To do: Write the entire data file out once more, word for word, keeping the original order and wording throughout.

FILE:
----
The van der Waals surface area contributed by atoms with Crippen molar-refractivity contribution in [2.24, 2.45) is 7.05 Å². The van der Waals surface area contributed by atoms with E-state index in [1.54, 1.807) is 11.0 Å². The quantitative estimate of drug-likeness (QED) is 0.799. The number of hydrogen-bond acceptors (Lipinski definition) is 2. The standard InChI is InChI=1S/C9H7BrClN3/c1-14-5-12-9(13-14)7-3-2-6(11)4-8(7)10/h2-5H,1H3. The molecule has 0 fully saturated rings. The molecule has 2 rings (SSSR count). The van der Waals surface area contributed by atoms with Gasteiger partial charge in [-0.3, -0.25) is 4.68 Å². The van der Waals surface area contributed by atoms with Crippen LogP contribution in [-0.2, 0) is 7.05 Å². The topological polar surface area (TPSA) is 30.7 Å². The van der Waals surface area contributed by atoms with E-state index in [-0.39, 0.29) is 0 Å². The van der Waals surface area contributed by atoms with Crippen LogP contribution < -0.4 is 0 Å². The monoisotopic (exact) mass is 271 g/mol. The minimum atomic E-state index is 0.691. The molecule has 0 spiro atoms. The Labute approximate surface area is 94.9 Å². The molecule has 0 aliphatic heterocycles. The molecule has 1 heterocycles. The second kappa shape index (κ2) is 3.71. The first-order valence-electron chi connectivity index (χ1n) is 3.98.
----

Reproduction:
The van der Waals surface area contributed by atoms with Crippen molar-refractivity contribution in [2.24, 2.45) is 7.05 Å². The van der Waals surface area contributed by atoms with E-state index in [1.54, 1.807) is 11.0 Å². The quantitative estimate of drug-likeness (QED) is 0.799. The number of hydrogen-bond acceptors (Lipinski definition) is 2. The standard InChI is InChI=1S/C9H7BrClN3/c1-14-5-12-9(13-14)7-3-2-6(11)4-8(7)10/h2-5H,1H3. The molecule has 0 fully saturated rings. The molecule has 2 rings (SSSR count). The van der Waals surface area contributed by atoms with Gasteiger partial charge in [-0.3, -0.25) is 4.68 Å². The van der Waals surface area contributed by atoms with Crippen LogP contribution in [-0.2, 0) is 7.05 Å². The topological polar surface area (TPSA) is 30.7 Å². The van der Waals surface area contributed by atoms with E-state index in [-0.39, 0.29) is 0 Å². The van der Waals surface area contributed by atoms with Crippen LogP contribution < -0.4 is 0 Å². The monoisotopic (exact) mass is 271 g/mol. The minimum atomic E-state index is 0.691. The molecule has 0 spiro atoms. The Labute approximate surface area is 94.9 Å². The molecule has 0 aliphatic heterocycles. The molecule has 1 heterocycles. The second kappa shape index (κ2) is 3.71. The first-order valence-electron chi connectivity index (χ1n) is 3.98.